Despite this well-considered architecture and the analysis of many standards we cannot claim efficient interleaving for all possible permutations. The option of looking-up addresses would offer a 50%-efficient baseline, but could be excessive in costs when a standard involves large block sizes, or many different block sizes. For a machine with and a set of representative standards we have achieved efficiencies of well above 0.5 for most standards. Efficiencies can be further improved by adding a few read ports to the iVAG register file, and by introducing a separate memory for the table lookup. Adding a conditional branch instruction would simplify the interleave programs in some cases.

Memory-bank conflicts have been resolved by queueing the addresses. By applying different permutations to successive addresses and by making use of a stalling mechanism, the lengths of these queues can be kept limited. With one exception the throughput impact of unresolved conflicts is better than 0.9.

For still higher symbol rates, there still is a potential to increase the clock frequency. Moreover, several experiments suggest that scaling our architecture to is quite well feasible. For , additional pipelining may be required for the iVAG, the Bank Sorting Network, and the Element Selection Network.

Declarations

Acknowledgments

The work reported started as a research activity in NXP Semiconductors. The actual implementation was part of a collaboration between NXP Semiconductors and ST-Ericsson. Jaap Roest (NXP) contributed to the RTL implementation of the interleaver. Weihua Tang (NXP Research) reviewed the implementation of the interleaver as well as the implementation of several interleave programs.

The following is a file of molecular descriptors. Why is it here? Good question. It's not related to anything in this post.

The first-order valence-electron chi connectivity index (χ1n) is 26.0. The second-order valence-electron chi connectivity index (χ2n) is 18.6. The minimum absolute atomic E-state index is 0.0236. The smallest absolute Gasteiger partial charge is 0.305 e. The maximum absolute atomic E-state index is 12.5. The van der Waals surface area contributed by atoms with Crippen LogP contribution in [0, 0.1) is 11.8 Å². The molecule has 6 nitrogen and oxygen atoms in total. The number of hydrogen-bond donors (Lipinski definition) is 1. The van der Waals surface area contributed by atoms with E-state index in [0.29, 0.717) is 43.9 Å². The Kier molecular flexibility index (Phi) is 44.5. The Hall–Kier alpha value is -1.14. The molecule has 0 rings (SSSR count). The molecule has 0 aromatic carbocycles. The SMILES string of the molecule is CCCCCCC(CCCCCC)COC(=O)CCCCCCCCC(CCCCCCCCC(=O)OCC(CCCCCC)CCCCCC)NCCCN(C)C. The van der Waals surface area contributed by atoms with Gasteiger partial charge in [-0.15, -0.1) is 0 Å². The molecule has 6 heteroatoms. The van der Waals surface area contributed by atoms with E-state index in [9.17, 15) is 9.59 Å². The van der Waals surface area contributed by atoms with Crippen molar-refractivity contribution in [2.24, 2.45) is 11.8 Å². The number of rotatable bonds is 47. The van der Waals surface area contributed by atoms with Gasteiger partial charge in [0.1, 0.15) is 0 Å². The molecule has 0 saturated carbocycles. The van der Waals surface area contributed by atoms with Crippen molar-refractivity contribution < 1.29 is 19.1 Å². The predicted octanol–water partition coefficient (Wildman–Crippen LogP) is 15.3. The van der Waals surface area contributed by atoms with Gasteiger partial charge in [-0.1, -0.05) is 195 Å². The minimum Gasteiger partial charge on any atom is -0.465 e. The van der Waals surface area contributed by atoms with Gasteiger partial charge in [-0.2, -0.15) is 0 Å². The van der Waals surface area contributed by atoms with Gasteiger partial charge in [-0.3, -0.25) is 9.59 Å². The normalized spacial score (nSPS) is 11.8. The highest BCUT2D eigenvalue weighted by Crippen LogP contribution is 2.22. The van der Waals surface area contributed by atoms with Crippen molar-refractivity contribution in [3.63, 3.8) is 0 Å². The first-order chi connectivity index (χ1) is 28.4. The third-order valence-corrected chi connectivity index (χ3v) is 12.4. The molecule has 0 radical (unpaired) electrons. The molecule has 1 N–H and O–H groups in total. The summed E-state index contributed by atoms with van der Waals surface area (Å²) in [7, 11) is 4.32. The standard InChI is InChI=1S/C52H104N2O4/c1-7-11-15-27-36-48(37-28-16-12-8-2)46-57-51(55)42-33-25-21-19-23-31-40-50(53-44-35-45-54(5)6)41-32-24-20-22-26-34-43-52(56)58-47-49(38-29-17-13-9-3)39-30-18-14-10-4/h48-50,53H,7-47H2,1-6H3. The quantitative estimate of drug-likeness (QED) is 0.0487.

Authors’ Affiliations

(1)
ST-Ericsson, DSP Innovation Center, High Tech Campus 41, 5656, AE, Eindhoven, The Netherlands
(2)
System Architecture and Networking Group, Department of Mathematics & Computer Science, Eindhoven University of Technology (TU/e), P.O. Box 513, 5600, MB, Eindhoven, The Netherlands

References

  1. Tribble AC: The software defined radio: fact and fiction. Proceedings of the IEEE Radio and Wireless Symposium, (RWS '08), January 2008, Orlando, Fla, USA 5-8.Google Scholar
  2. Sánchez-Ortiz CR, Parra-Michel R, Guzman-Renteria ME: Design and implementation of a multi-standard interleaver for 802.11a, 802.11n, 802.16e & DVB standards. Proceedings of the 2008 International Conference on Reconfigurable Computing and FPGAs, (ReConFig '08), 2008, Cancun, Mexico 379-384.Google Scholar
  3. Asghar R, Wu D, Eilert J, Liu D: Memory conflict analysis and implementation of a re-configurable interleaver architecture supporting unified parallel turbo decoding. Proceedings of the 12th EUROMICRO Conference on Digital System Design (DSD '09), 2009, Patras, GreeceGoogle Scholar
  4. Asghar R, Liu D: Multi mode flex-interleaver core for baseband processor platform. Journal of Computer Systems Networks and Communications 2010, 2010:-16.Google Scholar